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"I can't" actually means "I won't" - Page 5

post #81 of 107
Quote:
Originally Posted by mommyshoppinghabit View Post
The OP is meant as a jumping off point into awakening from conventional thinking. There are many jumping off points, some of them will not reverberate with you at this point in time and that's ok. If you are content with your life, then keep plugging along. Someday, somwhere, you will read something or hear something that clicks on a lightbulb in your head. Or not, that's ok too...only humanity will not go on b/c we are rapidly killing ourselves and our planet with the current mentality that we hold.
Conventional thinking is that you have to use your mind to solve a problem, that you have to look at the story of your life in a linear fashion and hang on to it forever, conventional thinking is trying to solve the problem while in the same mentality as when the problem began.
What's more, who is the "I" in "I can't" or "I won't"? Is it the real you or your mind, your ego (a construct of your mind)? YOU are not that story of you life, your ethnicity, your body even. The real you is Awareness, the consciousness that is aware of the world, without the story. We are all the same awareness, just different windows, like on a house. The mind poses problems in a way that hides what is the real block underneath: "I can't have children b/c I physically can't" "I want to desperatly be loved, but I can't find a man who will love me." "I can't get a job." Those are posed based on outside situations ("if X happens" then my life will turn around"). Those kinds of problems are signs to dig deeper. Don't just look at the problem the way your mind poses it. The mind is not your friend.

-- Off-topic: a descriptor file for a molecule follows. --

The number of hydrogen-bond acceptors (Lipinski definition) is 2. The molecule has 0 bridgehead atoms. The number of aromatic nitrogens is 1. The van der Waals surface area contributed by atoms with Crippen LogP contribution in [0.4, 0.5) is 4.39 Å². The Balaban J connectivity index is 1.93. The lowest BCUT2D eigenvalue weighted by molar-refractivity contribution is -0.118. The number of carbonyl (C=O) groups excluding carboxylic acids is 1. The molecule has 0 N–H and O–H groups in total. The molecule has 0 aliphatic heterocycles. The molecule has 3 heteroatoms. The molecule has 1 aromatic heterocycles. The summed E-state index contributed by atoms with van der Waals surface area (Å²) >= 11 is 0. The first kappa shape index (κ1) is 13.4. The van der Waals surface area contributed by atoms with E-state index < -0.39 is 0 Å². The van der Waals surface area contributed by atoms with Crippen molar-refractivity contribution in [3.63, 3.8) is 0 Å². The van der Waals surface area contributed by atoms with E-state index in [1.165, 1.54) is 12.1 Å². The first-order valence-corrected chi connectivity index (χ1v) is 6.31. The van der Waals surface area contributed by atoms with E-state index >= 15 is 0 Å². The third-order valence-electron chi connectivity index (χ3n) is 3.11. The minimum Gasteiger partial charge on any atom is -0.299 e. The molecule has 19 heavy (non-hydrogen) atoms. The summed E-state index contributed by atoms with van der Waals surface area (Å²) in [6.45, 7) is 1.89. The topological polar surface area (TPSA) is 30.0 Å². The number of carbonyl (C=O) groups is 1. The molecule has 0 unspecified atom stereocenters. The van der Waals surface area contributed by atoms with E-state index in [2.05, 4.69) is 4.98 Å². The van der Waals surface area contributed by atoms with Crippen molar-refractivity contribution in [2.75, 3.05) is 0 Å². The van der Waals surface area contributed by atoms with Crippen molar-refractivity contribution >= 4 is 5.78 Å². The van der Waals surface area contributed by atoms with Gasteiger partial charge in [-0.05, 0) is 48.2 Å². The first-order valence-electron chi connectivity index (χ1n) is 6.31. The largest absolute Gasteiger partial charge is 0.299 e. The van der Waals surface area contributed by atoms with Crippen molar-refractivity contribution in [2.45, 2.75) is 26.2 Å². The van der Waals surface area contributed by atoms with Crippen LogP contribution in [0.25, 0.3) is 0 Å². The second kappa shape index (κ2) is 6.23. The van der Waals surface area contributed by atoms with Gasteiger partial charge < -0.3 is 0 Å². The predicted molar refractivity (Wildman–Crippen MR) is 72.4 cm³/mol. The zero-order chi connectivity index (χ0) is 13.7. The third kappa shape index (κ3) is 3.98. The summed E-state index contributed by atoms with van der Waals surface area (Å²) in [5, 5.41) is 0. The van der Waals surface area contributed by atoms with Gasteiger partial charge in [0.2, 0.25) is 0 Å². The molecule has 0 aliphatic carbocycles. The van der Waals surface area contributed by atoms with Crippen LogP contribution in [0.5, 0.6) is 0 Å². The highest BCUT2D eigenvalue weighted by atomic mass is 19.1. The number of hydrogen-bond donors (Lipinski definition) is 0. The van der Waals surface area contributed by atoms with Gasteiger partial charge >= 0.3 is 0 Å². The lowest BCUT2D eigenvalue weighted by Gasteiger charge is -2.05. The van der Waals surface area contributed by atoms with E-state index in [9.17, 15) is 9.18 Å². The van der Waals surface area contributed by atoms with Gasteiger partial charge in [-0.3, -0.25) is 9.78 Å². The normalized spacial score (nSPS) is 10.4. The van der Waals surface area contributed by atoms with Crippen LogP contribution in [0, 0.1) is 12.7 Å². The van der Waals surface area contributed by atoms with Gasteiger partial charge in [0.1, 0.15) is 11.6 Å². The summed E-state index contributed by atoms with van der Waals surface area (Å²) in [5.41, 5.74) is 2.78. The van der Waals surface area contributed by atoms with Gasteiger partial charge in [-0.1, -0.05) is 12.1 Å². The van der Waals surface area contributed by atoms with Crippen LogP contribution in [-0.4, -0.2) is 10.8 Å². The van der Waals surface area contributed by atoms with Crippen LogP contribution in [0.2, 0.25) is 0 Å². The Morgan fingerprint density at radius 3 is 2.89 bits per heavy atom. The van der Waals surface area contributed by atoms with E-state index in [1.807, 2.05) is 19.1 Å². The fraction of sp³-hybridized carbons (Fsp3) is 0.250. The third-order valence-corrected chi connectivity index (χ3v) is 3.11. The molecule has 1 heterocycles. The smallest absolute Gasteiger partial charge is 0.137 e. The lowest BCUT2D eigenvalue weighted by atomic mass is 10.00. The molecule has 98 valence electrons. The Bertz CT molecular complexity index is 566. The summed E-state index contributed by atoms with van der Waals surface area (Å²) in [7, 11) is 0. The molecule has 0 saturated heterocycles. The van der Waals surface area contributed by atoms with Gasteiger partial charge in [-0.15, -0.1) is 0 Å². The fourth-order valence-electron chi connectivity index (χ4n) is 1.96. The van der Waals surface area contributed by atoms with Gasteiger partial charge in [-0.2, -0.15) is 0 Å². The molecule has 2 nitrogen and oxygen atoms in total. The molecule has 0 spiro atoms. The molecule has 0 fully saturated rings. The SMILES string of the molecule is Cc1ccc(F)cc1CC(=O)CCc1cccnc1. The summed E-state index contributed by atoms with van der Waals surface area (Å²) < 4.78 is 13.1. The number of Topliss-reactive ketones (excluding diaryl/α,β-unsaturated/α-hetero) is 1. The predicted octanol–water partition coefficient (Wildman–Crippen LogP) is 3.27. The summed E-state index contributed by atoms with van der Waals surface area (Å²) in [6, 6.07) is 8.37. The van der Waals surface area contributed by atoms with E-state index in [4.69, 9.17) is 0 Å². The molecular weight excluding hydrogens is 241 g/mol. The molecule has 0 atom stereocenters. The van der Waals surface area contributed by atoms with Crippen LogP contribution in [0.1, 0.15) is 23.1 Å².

No one's problems are specifically their own. All of humanity shares every problem encountered by every other human.
If you think these ideas are elitist, I think it is elitist to think you know what is offensive to the "less elite" (for lack of another word). Many people in dire situations are not thinking on any level "I can't." They are doing amazing things w/their lives.
We are not all the same awareness. I have absolutely no awareness of you, or who you are, what your life has been like, how you became the person you are. Just as you have no awareness of me, or my life, or what makes me the person I am today. You have no sense of the ups and downs of my life or of the physical, or emotional, or mental limitations I have.

The 'I' in 'I can't' is the full me. I can't be an astronaut, I want to be but I just cannot because of a limitation that belongs to my physical being (well, two limitations, I'm also too tall to be an astronaut). It's an attribute of my physical self, but it affects all other parts of me. It, however, does not affect you because you are not the one who is legally blind, and that barely affects my own family. Strangers I encounter everyday will likely have no awareness of this limitation either because they can't see it, they don't experience it when I am there or not there, and they never bother to ask.